New research based on CT scans of a 400 million year old fish fossil has discovered a jaw structure that forms part of the evolutionary link to human.
The Australian National University research, published in Scientific Reports this week, used new CT scans and 3D printing technology to uncover the link.
Scanning the fossil found in the ancient limestones near Lake Burrinjuck, and then making 3D print outs of the fishes jaw structure, revealed an upper jaw bone strikingly similar to that found in humans.
ANU PhD student Yuzhi Hu said the fossil was the best preserved skull and braincase of a placoderm ever found.
Ms Hu said the research has shown the jaw joint found in the fish skull was "still in the human skull", but now formed one of the small bones in humans' inner ear.
Once regarded as a side-branch of research on evolution, the recent discovery of Chinese maxillate placoderms has brought them into the scientific spotlight.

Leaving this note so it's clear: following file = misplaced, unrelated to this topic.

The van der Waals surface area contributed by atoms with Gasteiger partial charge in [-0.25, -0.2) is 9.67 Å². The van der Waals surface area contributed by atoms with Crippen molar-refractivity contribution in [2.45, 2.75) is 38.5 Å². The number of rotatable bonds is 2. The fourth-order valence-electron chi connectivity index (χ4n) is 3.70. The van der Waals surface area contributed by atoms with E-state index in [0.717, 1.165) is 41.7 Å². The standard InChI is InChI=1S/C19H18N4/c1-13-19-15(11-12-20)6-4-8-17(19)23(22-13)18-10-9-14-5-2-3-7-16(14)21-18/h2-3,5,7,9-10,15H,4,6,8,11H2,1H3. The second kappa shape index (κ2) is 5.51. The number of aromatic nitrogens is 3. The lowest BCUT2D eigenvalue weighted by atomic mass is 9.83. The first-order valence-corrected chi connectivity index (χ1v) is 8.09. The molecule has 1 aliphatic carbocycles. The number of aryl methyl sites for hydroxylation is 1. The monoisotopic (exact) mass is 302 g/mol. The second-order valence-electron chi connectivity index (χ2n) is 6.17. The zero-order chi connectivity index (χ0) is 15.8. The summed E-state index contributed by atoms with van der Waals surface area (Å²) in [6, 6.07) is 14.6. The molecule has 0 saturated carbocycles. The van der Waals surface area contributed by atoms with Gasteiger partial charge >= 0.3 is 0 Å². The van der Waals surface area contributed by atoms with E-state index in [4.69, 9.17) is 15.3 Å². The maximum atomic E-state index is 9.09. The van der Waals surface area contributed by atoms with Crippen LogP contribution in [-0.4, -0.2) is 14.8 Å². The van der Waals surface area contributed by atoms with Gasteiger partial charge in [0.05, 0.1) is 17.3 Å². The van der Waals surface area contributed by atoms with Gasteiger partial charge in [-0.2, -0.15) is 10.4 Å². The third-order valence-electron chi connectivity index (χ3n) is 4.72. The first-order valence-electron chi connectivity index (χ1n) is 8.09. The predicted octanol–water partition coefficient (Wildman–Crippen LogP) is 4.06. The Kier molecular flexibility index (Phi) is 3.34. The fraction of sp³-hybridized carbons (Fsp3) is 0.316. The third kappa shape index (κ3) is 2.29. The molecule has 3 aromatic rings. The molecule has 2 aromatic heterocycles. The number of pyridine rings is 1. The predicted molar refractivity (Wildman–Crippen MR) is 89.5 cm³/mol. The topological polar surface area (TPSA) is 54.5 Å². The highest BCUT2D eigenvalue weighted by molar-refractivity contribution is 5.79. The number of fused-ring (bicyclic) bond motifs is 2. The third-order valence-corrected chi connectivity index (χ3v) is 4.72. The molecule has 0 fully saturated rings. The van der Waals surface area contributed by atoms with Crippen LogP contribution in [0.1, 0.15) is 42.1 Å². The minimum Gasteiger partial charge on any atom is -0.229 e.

Co-author of the ANU paper, Dr Jing Lu, was part of the team in Beijing that made that discovery before she came to Canberra.
Dr Lu said the maxilla was the bone that formed the upper jaw in humans, and the Chinese fish fossils discovered had the same bone, demonstrating a much closer relationship to human ancestry than previously thought.
"But other internal structures were apparently made of cartilage, and are not clearly preserved, unlike the Burrinjuck skull," she said.
Dr Lu said very few fossils preserved such intricate details to allow the reconstruction of extinct animals.
"The Australian fossil helps us to interpret these aspects in the Chinese maxillate placoderms," she said.
"Thanks to the international collaboration, we are making great progress to work out the sequence of key evolutionary innovations at the origin of the jawed vertebrates."